Speak Directly To a Lawyer Now

1300 038 223
Open 7am - Midnight, 7 days
Or have our lawyers call you:
  • This field is for validation purposes and should be left unchanged.

Citizen’s Arrests (Qld)

When people think about arrests, they generally think of procedures carried out by police. In some circumstances though, members of the public have the power to carry out arrests in Queensland. These are known as citizen’s arrests. The circumstances where this can occur are outlined in Chapter 58 of the Criminal Code 1899. This articles discusses citizen’s arrests in Queensland.

When can a citizen’s arrest occur?

In Queensland, a person may carry out a citizen’s arrest in the following situations:

How is a citizen’s arrest carried out?

A person who carries out a citizen’s arrest under Chapter 58 of the Criminal Code 1899 must ensure they do not exceed the powers the legislation gives them to do so.

Under section 552 of the Criminal Code 1899, a person who carries out a citizen’s arrest must take the person arrested before a justice to be dealt with or deliver them into police custody immediately. They may use reasonable force to carry out the arrest and should be willing to speak to police about why the arrest was carried out.

Unlawful arrests

Carrying out a citizen’s arrest involves risks. Citizen’s arrests usually occur spontaneously, and the arrestor generally does not have prior experience of handling such situations. There are serious consequences that can follow if the arrest is not carried out correctly.

If you arrest a person when you do not have the power to do so, this is false imprisonment. False imprisonment is the unlawful restraint of another person within a confined area. If this occurs, the person arrested may take legal action for the tort of false imprisonment. You could also be charged with the criminal offence of deprivation of liberty, which is the unlawful confinement or detention of a person in a place against their will.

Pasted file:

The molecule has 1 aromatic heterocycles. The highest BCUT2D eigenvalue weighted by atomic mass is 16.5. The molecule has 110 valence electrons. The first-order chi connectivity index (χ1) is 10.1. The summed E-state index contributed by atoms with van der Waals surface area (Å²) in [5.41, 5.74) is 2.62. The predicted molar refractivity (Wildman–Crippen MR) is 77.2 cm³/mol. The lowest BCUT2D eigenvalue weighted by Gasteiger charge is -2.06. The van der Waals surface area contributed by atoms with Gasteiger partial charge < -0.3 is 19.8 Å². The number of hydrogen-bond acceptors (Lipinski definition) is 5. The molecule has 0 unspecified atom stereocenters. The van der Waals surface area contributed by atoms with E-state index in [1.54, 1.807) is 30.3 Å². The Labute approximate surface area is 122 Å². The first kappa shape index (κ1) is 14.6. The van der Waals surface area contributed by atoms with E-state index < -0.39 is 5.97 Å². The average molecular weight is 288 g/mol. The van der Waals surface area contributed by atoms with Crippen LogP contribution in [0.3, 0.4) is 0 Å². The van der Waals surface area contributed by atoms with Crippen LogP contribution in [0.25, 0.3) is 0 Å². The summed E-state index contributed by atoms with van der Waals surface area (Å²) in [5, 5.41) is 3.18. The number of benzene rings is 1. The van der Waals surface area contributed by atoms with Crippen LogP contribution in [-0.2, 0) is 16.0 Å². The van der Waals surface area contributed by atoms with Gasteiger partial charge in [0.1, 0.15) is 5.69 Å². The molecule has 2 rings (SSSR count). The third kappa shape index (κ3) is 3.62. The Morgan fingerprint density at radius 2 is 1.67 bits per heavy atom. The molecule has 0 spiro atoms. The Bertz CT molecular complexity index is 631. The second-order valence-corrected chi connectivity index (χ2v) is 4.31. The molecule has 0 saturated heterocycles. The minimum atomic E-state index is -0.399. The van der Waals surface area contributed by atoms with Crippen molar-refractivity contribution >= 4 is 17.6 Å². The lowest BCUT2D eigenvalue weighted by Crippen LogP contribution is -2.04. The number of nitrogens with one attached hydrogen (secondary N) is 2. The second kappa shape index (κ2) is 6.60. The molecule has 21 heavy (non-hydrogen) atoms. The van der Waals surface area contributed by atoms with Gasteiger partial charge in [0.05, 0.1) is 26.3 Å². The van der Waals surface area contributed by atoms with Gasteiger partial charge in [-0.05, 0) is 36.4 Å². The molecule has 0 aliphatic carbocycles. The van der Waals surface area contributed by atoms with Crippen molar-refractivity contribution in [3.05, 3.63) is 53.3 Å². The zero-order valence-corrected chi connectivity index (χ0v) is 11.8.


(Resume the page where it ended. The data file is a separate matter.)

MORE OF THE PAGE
If you carry out a citizen’s arrest and use more force than is reasonably necessary, subject the person to unnecessary humiliation or degradation, or fail to deliver the person into police custody without delay, this could also lead to the person arrested taking civil action.

Other risks of citizen’s arrests

Carrying out a citizen’s arrest also carries the risk that either party could become injured if the person being arrested resists arrest. There is also a risk that someone who witnesses the incident may misinterpret what is happening and try to intervene. For these reasons, a citizen’s arrest should only be attempted when it is absolutely necessary.

If you require legal advice or representation in any matter, please contact Armstrong Legal.

Fernanda Dahlstrom

This article was written by Fernanda Dahlstrom

Fernanda Dahlstrom has a Bachelor of Laws, a Bachelor of Arts and a Graduate Diploma in Legal Practice. She has also completed a Master’s in Writing and Literature. Fernanda practised law for eight years, working in criminal defence, child protection and domestic violence law in the Northern Territory and in family law in Queensland.

Legal Hotline
Open 7am - Midnight, 7 Days
Call 1300 038 223